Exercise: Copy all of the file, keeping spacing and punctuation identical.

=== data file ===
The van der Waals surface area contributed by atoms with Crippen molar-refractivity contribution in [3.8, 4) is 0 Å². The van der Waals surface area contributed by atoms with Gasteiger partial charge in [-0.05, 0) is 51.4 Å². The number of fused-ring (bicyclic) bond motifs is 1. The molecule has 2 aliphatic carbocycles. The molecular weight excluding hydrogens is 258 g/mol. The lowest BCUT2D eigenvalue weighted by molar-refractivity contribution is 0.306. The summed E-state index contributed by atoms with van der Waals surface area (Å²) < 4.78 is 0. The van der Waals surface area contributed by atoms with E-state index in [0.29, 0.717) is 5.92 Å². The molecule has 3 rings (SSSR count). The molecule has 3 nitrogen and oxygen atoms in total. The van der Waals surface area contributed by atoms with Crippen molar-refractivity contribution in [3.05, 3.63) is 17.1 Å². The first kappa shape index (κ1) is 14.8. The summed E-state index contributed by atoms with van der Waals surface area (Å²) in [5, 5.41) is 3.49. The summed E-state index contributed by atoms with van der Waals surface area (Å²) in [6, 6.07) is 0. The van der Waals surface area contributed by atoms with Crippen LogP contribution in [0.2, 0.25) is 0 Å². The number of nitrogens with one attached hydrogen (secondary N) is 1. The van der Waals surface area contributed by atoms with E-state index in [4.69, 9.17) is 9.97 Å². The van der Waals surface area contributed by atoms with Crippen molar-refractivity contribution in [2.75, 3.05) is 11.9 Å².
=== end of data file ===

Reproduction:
The van der Waals surface area contributed by atoms with Crippen molar-refractivity contribution in [3.8, 4) is 0 Å². The van der Waals surface area contributed by atoms with Gasteiger partial charge in [-0.05, 0) is 51.4 Å². The number of fused-ring (bicyclic) bond motifs is 1. The molecule has 2 aliphatic carbocycles. The molecular weight excluding hydrogens is 258 g/mol. The lowest BCUT2D eigenvalue weighted by molar-refractivity contribution is 0.306. The summed E-state index contributed by atoms with van der Waals surface area (Å²) < 4.78 is 0. The van der Waals surface area contributed by atoms with E-state index in [0.29, 0.717) is 5.92 Å². The molecule has 3 rings (SSSR count). The molecule has 3 nitrogen and oxygen atoms in total. The van der Waals surface area contributed by atoms with Crippen molar-refractivity contribution in [3.05, 3.63) is 17.1 Å². The first kappa shape index (κ1) is 14.8. The summed E-state index contributed by atoms with van der Waals surface area (Å²) in [5, 5.41) is 3.49. The summed E-state index contributed by atoms with van der Waals surface area (Å²) in [6, 6.07) is 0. The van der Waals surface area contributed by atoms with Crippen LogP contribution in [0.2, 0.25) is 0 Å². The number of nitrogens with one attached hydrogen (secondary N) is 1. The van der Waals surface area contributed by atoms with E-state index in [4.69, 9.17) is 9.97 Å². The van der Waals surface area contributed by atoms with Crippen molar-refractivity contribution in [2.75, 3.05) is 11.9 Å².